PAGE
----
6) Select a teacher who is compatible with your child's personality

Since band directors have on average thirty to forty students to instruct during any given class, it's very hard to address each child's individual needs. If you decide to seek outside help by inviting a private teacher to work with your child, keep in mind that the teacher's personality is as equally important as his/her background and accomplishments. If your child feels like he can trust his teacher, he will be more inspired to practice outside of lessons, and you will notice much quicker progress.

7) Reward your child.

In addition to verbal praise, give your child tangible rewards. For example, when she has achieved a personal goal, take her out for ice cream, her favorite movie, or a day at the zoo. Or perhaps reward her with a CD from her favorite flutist.

If you follow these key strategies by Helene Goldnadel for involvement in your child's musical education, you will notice significant improvement in your child's progress.

Sunday, 2 September 2018

Turn Your Music Classes Better with Music Practice Charts

Teaching music is probably one of the hardest things on earth. The task becomes even more difficult when you have to teach music to small children. It is not like teaching just any other subject; rather a lot of hard work is put by music teachers to instill progress in their students. They may feel frustrating at times when they see no progress in their students. Even if music teachers put into their best efforts to make kids learn music in the most fun way, it is the children who might lose interest in learning music. To whatsoever extent you go during such a time, all of your good efforts would turn out to be unproductive, the result of which your frustration rises to inconsiderable levels.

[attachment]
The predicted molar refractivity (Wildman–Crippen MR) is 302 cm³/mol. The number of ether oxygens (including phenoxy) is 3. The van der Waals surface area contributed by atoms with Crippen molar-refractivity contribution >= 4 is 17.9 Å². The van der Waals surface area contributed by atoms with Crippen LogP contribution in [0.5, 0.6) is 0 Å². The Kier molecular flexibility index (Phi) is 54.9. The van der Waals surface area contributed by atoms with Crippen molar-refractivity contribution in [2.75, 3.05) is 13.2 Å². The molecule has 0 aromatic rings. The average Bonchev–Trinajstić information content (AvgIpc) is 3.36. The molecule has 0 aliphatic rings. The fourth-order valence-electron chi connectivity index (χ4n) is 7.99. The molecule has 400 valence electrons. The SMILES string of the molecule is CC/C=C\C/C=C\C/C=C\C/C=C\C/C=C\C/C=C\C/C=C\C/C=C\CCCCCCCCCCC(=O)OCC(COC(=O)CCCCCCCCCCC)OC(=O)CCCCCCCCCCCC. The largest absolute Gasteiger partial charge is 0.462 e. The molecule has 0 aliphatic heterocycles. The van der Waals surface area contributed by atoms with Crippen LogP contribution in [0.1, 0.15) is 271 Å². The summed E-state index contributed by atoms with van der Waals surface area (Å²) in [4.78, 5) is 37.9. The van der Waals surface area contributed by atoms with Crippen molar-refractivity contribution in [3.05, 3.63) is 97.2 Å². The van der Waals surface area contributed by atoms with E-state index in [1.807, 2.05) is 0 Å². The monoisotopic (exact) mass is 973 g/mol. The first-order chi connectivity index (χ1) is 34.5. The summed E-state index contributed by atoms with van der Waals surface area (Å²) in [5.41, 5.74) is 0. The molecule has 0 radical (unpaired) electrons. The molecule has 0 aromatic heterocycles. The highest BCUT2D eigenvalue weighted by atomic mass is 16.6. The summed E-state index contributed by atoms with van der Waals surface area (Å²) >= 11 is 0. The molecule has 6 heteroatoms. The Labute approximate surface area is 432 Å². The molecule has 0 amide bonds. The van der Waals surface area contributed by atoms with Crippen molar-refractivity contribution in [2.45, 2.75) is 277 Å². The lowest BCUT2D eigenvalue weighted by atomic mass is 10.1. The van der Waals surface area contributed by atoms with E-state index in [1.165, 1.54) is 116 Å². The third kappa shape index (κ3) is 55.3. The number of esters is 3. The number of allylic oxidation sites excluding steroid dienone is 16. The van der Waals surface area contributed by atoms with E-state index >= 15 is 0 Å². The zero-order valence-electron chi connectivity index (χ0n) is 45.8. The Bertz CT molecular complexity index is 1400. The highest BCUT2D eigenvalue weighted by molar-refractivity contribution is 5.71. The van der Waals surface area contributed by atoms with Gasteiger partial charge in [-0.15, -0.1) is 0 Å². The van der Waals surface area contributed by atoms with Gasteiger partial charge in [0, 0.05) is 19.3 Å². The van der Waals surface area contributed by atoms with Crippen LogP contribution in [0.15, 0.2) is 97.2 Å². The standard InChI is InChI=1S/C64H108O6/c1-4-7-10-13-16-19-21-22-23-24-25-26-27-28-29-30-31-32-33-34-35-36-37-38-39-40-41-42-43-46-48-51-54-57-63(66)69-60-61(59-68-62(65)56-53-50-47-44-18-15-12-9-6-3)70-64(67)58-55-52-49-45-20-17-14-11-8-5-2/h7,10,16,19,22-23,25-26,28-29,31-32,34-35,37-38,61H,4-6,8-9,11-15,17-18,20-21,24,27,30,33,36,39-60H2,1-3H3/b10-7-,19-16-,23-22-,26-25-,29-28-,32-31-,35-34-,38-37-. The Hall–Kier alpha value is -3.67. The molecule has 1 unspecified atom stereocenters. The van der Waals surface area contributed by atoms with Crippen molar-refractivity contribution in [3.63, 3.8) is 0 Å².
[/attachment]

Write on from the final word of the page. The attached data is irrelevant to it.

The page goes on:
So, you may be thinking what you are supposed to do at this point of time to make your students learn music so that they do not feel bore? Helene Goldnadel a music instructor says one such very effective music teaching aid is music practice charts. These are basically interfaces between the music teachers and their students or their parents. Children are by nature hard to control and initially they take up music classes just because of the reason they get to play different instruments. When the excitement gets over, children also tend to lose their interest from the music classes. Helene Goldnadel observes through music practice charts, you can probably change the entire picture.

So you might be thinking what you are supposed to do with music practice charts. All you have to do is fill in the chart every week with the assigned tasks that the students have to do. Following these assignments, you have to set proper reminders so that you can check them on time. By setting interesting assignments, you could make your music classes more fun and enjoyable. In this way, the students as well as their parents would come to know about the things that have to be considered. Music practice charts are great way to gauge the student's performance as well as their capabilities.